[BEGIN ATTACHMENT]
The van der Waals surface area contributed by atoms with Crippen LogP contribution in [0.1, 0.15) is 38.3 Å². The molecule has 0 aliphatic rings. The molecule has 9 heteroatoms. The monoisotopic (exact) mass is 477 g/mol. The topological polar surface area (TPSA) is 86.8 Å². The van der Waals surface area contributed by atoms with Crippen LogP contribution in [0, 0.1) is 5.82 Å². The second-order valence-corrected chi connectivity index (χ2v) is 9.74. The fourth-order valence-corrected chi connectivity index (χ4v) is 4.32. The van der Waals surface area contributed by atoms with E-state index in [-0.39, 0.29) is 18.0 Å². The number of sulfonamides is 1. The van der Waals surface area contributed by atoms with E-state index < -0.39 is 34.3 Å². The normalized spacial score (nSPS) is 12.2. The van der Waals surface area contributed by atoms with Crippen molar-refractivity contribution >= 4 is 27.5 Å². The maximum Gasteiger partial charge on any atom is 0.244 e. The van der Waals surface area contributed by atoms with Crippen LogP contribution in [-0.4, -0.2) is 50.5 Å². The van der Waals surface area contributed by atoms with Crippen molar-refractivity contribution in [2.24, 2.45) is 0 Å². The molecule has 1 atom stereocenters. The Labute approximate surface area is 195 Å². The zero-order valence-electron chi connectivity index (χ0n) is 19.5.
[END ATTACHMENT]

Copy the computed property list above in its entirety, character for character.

The van der Waals surface area contributed by atoms with Crippen LogP contribution in [0.1, 0.15) is 38.3 Å². The molecule has 0 aliphatic rings. The molecule has 9 heteroatoms. The monoisotopic (exact) mass is 477 g/mol. The topological polar surface area (TPSA) is 86.8 Å². The van der Waals surface area contributed by atoms with Crippen LogP contribution in [0, 0.1) is 5.82 Å². The second-order valence-corrected chi connectivity index (χ2v) is 9.74. The fourth-order valence-corrected chi connectivity index (χ4v) is 4.32. The van der Waals surface area contributed by atoms with E-state index in [-0.39, 0.29) is 18.0 Å². The number of sulfonamides is 1. The van der Waals surface area contributed by atoms with E-state index < -0.39 is 34.3 Å². The normalized spacial score (nSPS) is 12.2. The van der Waals surface area contributed by atoms with Crippen molar-refractivity contribution >= 4 is 27.5 Å². The maximum Gasteiger partial charge on any atom is 0.244 e. The van der Waals surface area contributed by atoms with Crippen LogP contribution in [-0.4, -0.2) is 50.5 Å². The van der Waals surface area contributed by atoms with Crippen molar-refractivity contribution in [2.24, 2.45) is 0 Å². The molecule has 1 atom stereocenters. The Labute approximate surface area is 195 Å². The zero-order valence-electron chi connectivity index (χ0n) is 19.5.